Decided: September 27, 1933.
ORVILLE BROWN ET AL., PLAINTIFFS-RESPONDENTS,
ARNOLD LASSEFF, DEFENDANT-APPELLANT; JAMES RUSSO ET AL., DEFENDANTS
On appeal from a judgment of the Supreme Court.
For the appellant, Pomerehne, Laible & Kautz.
For the respondents, Quinn, Parsons & Doremus.
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The opinion of the court was delivered by
DONGES, J. This appeal brings up two judgments of the Supreme Court, entered on verdicts of a jury after trial at the Monmouth Circuit.
The cause of action arises out of the same collision which resulted in a verdict and judgment for one Hoffman against Lasseff and Russo, which was reversed as to Lasseff in this court. Hoffman v. Lasseff, 110 N.J.L. 122. The proofs in that case differed materially from those in the case under consideration here.
The appellant Lasseff urges three grounds for reversal:
1. The trial court erred in refusing to direct a verdict for appellant.
2. Errors in the charge of the trial judge.
3. The verdict was contrary to the weight of the evidence.
1. The defendant Russo testified that he was instructed by one Steinman to take Steinman's Cadillac car, which was in
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a garage; that, being unable to start the Cadillac car, Russo took a Packard car, which admittedly belonged to the defendant Lasseff; that he did not know Lasseff and that he was operating the car solely on his own business, without the knowledge or approval of Lasseff.
The testimony of Russo and the witnesses for defendants was contradictory. There was testimony from which it might be concluded that defendant Lasseff was in the car at the time of the accident. A curious circumstance is that a man, who fitted exactly the description of appellant given by Mrs. Lasseff on the witness stand, handed the registration card for the Packard car to a police officer in a doctor's office after the accident. There were many circumstances which tended to contradict Russo's story. Lasseff never made any effort to secure recompense from Russo for damages to his car, or to bring him to account for his unauthorized use of the car. His attitude affords strong reason to believe Russo's driving of the car had his full approval. Lasseff and several occupants of appellant's car when the collision occurred did not testify at either trial. The attempt to account for Lasseff's apparent indifference to the outcome of the trials because of his absence in Europe on each occasion was so thoroughly discredited as not to be worthy of any credence. It was testified that he brought his car to the garage where Russo got it just a few days before the collision.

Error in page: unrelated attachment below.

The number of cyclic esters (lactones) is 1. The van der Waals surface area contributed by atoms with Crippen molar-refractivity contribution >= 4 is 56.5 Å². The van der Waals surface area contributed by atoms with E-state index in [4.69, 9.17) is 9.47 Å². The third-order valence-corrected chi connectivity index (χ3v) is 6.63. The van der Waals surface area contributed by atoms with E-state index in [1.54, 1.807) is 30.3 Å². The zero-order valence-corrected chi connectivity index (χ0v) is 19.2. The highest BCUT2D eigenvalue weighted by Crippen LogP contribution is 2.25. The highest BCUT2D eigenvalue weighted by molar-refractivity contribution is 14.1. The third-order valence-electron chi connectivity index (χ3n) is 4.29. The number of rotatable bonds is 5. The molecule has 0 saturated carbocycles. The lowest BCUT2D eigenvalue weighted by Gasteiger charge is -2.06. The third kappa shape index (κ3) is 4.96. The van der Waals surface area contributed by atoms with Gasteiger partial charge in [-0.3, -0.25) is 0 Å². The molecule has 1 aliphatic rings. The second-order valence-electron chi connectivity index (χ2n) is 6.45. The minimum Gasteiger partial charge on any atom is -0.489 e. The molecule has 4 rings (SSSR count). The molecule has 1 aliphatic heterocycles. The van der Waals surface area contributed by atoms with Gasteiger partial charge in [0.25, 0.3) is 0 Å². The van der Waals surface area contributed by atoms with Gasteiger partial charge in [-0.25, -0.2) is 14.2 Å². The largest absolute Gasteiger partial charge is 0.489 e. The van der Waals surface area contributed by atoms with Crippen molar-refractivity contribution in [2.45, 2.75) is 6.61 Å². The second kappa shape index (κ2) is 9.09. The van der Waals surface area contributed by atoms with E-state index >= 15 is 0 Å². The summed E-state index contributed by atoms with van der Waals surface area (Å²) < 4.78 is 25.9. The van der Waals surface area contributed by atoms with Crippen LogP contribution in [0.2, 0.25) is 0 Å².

A careful reading of the testimony leaves no doubt that the action of the trial judge in refusing to direct a verdict for the appellant was correct. A question of fact as to whether Russo was operating the car for Lasseff was presented by the testimony.
2. It is urged that the trial judge erred in his charge to the jury. A single exception was taken to what the trial court said. This exception was to what the trial judge said about the "mysterious atmosphere" of the case. There was nothing improper or harmful in what the court said upon this question, nor are we able to discover any harmful error in the charge as a whole. The case was left to the jury upon proper instructions.
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3. This court will not determine the weight of the evidence on appeal, but only whether there is any evidence to raise an issue of fact.
The judgments under review will be affirmed, with costs.
For affirmance -- THE CHANCELLOR, CHIEF JUSTICE, TRENCHARD, PARKER, CASE, BODINE, DONGES, HEHER, PERSKIE, VAN BUSKIRK, KAYS, HETFIELD, DEAR, WELLS, DILL, JJ. 15.
For reversal -- None.